Keeping tradition alive since 1973
Beginnings: How do we keep the teenagers busy?
In 1973, the scout troops of Cleveland had a large population of teenage leaders. They were responsible, hard-working kids giving back to the troops… but two adult leaders, Magdi and András Temesváry, realized that something more was needed to keep them engaged. The Hungarian Scout Folk Ensemble was born!
And it’s been thriving for half a century, keeping generations of Cleveland Hungarian teens involved and active in the community. Their goal is to preserve the folk traditions of the Hungarians living in the Carpathian basin; to search out the arts, make them their own, present them to audiences – and have fun doing it. The group dances, performs ballads, makes its own folk costumes, sings as a choir, carves and paints wood crafts, and celebrates the holidays in Hungarian tradition.
More recently, they expanded their focus to include the traditions of the Hungarian community in Cleveland.
Who we are
In the past 50 years, nearly 400 young people have joined the group, and almost 30 have served as leaders.
To be a member, you must be an active leader in the Hungarian scout troops, at least 14 years old, and fluent in Hungarian. The Ensemble meets weekly on Tuesday evenings for two and a half hours.
Once a year, members attend intensive “folk camp” weekends, where guest teachers and artists teach new dances, crafts, cooking and songs.
The Hungarian Scout Folk Ensemble has performed in Illinois, Michigan, New York, New Jersey, Ontario, Pennsylvania, Quebec, Toronto, Washington DC, Hungary, and Transylvania, as well as locally at Cleveland State University, Kent State, Canton Civic Center, E.J. Thomas Hall, the Palace and Allen Theatres, and on stage at the Blossom Music Center. Their audience has included mayors, governors, ambassadors, President Ronald Reagan, and Hungarian leaders, including Viktor Orbán, Katalin Novák, and Géza Jeszenszky.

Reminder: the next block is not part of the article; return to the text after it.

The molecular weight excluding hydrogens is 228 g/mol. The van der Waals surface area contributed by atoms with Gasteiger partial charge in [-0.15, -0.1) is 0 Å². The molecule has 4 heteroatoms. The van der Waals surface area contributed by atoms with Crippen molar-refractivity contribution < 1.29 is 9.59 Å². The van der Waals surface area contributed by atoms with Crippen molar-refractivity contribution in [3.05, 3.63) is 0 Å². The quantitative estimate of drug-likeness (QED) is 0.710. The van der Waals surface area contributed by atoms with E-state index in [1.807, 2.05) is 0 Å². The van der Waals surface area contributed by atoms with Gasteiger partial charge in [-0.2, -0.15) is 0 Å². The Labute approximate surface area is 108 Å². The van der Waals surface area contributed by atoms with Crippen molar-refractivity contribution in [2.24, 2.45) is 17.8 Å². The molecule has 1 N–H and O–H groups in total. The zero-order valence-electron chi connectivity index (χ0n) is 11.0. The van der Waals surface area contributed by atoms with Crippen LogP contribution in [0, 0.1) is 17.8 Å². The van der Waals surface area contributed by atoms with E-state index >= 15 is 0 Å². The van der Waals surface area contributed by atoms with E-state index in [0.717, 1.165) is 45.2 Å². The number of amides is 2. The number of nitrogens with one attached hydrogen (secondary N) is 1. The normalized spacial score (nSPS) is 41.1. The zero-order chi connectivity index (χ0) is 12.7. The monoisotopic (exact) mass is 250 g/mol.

In the past year alone, the Folk Ensemble was featured at Hungarian events in the Cleveland area: harvest festivals, commemorations, events at the Cleveland Hungarian Museum, international festivals, Scout Day, and the Scout Ball. A special highlight was their April performance in New Brunswick, NJ, at the Pontozó Folk Dance Festival – North America’s premier Hungarian folk dance competition. The members of the Folk Ensemble did themselves proud: their Rábaköz choreography and the Tardona girls’ dance were awarded the gold medal, and Julián Balássy’s solo “Széki” dance also earned a gold medal.
Those fabulous costumes
For each dance performance, dancers use the group’s own costumes, most of which are handmade. Though they have been stitched over generations by the dancers, their parents, and grandparents, the costumes remain the property of the group. Since 1990, some of the costume sets have also been handmade in Hungary, Vojvodina (Serbia), and Transylvania. In addition, generous donors and other dance groups have bequeathed beautiful costumes to the Ensemble. Thanks to the tireless efforts of the volunteer costume crew, the group now owns and maintains 30 different costume sets, representing nearly every region of Hungary.
Back to the old country: Study tours in Central Europe
In 2001, 2011, and 2016, the Ensemble organized three-week tours to villages in Hungarian-inhabited areas of the Carpathian Basin, including the Palóc region (northern Hungary); Transylvania; Subcarpathia (Western Ukraine); Vojvodina (Serbia); and Slovakia. Each tour represented the culmination of years of work by Ensemble participants. For some, the Ensemble tour was their first visit to the land of their ancestors.